Baby products void of toxins are in high demand these days. In recent years, a number of scientific studies suggested that baby shampoo, baby powder, and baby lotion might be exposing young children to potentially harmful chemicals called phthalates.
Making good choices for lotions, shampoos, and other personal products for children is not an easy task. There’s a great deal of attention about chemicals like phthalates, parabens, and formaldehyde found in many personal care products. However, it’s not clear what the risks are, if any.
Avoiding phthalates in baby products
Many parents take for granted that the ingredients in personal care and baby products are safe or they wouldn’t be allowed to be sold or used. However, that’s not necessarily the case, says David Andrews, senior scientist with the Environmental Working Group, a nonprofit advocacy organization.
Andrews advises the following:
“Premarket safety testing is not something that’s necessarily done for cosmetics or personal care products. I know it was eye-opening for me — the lack of information on the health and safety of the chemicals that end up in our everyday products.”
Andrews adds, “We recommend looking to avoid phthalates. One of the concerns is that we know the chemicals end up in the bloodstream.”
Phthalates are used to make plastics flexible and stabilize fragrances. They are found in a myriad of consumer products including medical equipment, personal care products and toys.
Shanna Swan, PhD, an epidemiologist at the University of Rochester Medical Center, conducted two phthalate studies that attracted a lot of attention. Both studies looked at how phthalates exposure in pregnant women might affect their sons.
The Mayo Clinic reports “one study showed that 3 to 6-year-old boys of women who had high levels of phthalates during pregnancy were less likely to engage in ‘typical male’ type play such as play-fighting and playing with trucks.”
Another study showed that 1-year-old boys of mothers in the high-phthalates group showed signs of impaired production of testosterone — the male sex hormone.
Dr. Swan says she believes that it may affect the development of boys.
“We know phthalates are in these products. We know they get in our bodies. The debate comes over how risky they are.”
In 2008, the journal Pediatrics reported another study where researchers found high levels of phthalates in the urine of babies that were “recently soaped or slathered with baby shampoo, powder, or lotion.” The study got a lot of attention because the questionable chemicals were in products especially targeted toward babies.
Avoiding chemicals in products
It’s not easy to shop for products that don’t contain phthalates. Phthalates aren’t listed on product labels.
Additionally, it’s also quite difficult to determine if phthalates are in a product. Manufacturers are not required to list the specific chemicals that make up fragrances — and those fragrances can often contain phthalates, which are used to make smells last longer.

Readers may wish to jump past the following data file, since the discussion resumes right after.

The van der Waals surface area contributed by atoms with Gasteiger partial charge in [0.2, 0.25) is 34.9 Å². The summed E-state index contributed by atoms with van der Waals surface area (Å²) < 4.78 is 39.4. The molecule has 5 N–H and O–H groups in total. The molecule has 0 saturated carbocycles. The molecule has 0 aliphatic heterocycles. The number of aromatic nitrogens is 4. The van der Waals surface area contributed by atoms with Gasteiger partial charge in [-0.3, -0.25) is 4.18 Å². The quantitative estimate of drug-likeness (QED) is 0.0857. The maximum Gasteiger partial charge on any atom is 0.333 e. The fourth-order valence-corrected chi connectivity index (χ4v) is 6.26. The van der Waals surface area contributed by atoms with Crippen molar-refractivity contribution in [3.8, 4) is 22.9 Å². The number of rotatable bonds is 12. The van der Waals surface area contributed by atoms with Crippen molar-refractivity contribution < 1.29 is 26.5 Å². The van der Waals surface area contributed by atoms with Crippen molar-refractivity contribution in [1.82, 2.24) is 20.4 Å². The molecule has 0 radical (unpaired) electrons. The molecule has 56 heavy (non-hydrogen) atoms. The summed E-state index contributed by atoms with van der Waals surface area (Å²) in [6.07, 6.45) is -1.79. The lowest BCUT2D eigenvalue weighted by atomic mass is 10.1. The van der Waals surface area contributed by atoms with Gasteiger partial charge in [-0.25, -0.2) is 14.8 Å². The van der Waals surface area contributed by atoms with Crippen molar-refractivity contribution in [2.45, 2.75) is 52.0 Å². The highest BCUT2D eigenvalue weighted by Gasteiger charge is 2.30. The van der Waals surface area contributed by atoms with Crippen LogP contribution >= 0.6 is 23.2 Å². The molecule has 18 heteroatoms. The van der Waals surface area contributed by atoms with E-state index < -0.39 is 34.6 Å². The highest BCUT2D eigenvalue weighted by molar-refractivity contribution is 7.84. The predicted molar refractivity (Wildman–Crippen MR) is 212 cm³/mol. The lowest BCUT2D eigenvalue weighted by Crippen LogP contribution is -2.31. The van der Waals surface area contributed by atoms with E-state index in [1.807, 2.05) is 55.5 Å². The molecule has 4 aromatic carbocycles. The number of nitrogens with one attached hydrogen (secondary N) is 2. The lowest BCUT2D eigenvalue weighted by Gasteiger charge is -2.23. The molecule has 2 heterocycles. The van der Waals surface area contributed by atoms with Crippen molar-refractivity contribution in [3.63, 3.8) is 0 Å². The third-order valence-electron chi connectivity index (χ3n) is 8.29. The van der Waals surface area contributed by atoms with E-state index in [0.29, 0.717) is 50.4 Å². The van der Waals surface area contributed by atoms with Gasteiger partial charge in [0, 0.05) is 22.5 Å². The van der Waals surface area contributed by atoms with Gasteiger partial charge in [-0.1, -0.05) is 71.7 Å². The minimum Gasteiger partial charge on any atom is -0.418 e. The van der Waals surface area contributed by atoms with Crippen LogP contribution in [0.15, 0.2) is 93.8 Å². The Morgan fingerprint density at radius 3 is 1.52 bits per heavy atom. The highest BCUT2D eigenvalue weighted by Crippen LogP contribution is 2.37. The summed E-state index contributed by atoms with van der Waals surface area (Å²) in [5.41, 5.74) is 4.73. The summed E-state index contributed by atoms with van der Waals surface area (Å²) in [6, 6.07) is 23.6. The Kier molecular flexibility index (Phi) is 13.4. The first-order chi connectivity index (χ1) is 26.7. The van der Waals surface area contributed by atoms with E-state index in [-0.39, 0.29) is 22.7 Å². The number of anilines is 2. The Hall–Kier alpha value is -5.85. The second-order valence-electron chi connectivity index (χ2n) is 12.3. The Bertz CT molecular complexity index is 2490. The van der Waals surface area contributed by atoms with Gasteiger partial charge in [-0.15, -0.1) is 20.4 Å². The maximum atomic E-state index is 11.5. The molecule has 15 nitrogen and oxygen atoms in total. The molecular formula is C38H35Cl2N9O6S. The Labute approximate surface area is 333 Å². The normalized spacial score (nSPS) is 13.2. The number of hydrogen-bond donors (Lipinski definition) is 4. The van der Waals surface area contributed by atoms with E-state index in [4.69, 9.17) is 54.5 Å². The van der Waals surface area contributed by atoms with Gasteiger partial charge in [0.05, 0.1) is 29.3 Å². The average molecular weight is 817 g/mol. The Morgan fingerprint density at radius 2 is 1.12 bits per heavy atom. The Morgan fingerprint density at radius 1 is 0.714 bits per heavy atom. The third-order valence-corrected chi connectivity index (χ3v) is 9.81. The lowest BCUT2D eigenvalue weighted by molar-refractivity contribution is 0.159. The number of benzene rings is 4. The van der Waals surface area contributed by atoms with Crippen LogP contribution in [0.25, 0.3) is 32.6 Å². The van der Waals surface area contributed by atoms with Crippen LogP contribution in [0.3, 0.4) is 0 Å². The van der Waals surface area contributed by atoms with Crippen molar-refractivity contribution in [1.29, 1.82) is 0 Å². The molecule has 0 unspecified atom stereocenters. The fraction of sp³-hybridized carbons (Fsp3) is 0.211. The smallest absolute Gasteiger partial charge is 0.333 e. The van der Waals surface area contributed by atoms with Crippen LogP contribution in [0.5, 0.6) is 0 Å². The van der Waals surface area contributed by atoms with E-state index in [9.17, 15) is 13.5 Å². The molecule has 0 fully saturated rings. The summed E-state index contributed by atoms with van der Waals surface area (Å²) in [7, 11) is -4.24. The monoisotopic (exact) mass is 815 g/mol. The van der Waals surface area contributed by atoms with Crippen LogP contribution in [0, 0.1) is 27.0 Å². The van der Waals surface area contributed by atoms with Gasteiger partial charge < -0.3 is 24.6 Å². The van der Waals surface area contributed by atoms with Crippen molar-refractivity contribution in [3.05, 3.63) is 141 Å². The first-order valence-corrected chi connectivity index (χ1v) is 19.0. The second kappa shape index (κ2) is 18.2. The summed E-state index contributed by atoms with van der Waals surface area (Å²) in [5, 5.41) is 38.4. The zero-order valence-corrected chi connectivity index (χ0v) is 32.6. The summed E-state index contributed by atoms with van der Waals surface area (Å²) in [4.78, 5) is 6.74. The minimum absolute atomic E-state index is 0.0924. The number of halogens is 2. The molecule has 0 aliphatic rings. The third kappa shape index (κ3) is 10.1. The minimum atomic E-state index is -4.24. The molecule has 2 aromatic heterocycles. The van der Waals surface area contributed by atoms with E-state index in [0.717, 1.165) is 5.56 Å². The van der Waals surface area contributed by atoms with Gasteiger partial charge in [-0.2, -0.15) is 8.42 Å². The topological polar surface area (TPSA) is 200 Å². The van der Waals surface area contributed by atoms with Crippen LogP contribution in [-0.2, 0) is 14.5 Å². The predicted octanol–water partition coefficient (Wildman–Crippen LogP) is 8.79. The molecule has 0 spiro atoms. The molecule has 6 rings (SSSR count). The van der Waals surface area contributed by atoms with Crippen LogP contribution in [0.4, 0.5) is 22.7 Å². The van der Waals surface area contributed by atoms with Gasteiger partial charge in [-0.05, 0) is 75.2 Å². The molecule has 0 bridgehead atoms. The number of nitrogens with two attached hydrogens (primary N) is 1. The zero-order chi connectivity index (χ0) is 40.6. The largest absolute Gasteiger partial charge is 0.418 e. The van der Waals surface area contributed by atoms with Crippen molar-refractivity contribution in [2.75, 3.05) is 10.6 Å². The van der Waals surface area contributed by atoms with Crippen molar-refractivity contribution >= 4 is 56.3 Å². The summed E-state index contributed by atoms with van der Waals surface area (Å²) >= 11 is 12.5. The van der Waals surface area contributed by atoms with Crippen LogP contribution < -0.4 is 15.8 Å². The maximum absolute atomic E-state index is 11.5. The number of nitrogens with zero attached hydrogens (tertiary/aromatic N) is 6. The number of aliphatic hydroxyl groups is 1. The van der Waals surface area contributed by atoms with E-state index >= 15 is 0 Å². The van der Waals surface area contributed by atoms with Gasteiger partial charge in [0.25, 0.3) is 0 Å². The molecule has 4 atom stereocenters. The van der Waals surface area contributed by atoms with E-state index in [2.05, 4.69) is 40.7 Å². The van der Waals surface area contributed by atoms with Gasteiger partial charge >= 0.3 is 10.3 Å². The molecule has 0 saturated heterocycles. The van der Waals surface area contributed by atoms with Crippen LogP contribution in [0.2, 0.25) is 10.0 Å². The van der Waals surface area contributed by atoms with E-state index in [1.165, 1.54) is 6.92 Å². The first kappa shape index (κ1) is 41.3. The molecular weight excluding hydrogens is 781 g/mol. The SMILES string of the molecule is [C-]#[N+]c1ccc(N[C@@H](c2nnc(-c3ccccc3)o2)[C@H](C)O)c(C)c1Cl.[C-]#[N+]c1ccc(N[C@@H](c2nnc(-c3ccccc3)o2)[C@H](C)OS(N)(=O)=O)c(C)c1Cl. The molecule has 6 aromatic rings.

One way to be sure a product does not contain phthalates is to look for labels that say “no phthalates” or “phthalate-free.”
Dr. Swan explains how people are reacting to the risk of toxins in personal care and household products.
“The level of risk you want to assume and how cautious you want to be is a personal choice. Some people will go out of their way to avoid every conceivable risk and some will say they aren’t going to worry about anything. Most people fall somewhere in between.”
Satisfying the demand for safer products
More companies are springing up that are avoiding the use of toxic chemicals like phthalates.
For example, movie and television actress Jessica Alba is actively involved with charities such as Safer Chemicals Healthy Families, ONE, Habitat for Humanity, Project HOME and more. A California native, Jessica Alba co-created The Honest Company, Inc. “to help moms and to give all children a better, safer start.”
The Honest Company is a consumer goods company that emphasizes in non-toxic household products to supply the marketplace for ethical consumerism. Alba and co-founder Christopher Gavigan started the company when they were unable to find the eco-friendly, non-toxic baby products they wanted for their own children.
Now valued at more than $1 billion, the company sells everything from diapers to wipes to cleaning products. Its products are sold at retailers such as Nordstrom, Costco, Whole Foods, Target and many specialty boutiques.
No doubt, parents, grandparents, and caregivers have become more aware of the dangers of toxins like phthalates in baby toys, clothing, shampoos, powders and lotions. Many actively search for non-toxic baby products, as well as safe and economical products for the home.
For additional help in determining whether products you purchase contain toxins, visit the Environmental Working Group’s Skin Deep Cosmetic Safety Database. The online guide looks at the safety of more than 7,600 ingredients in nearly 62,000 products. You can use this guide to find potentially healthier products, including non-toxic baby products.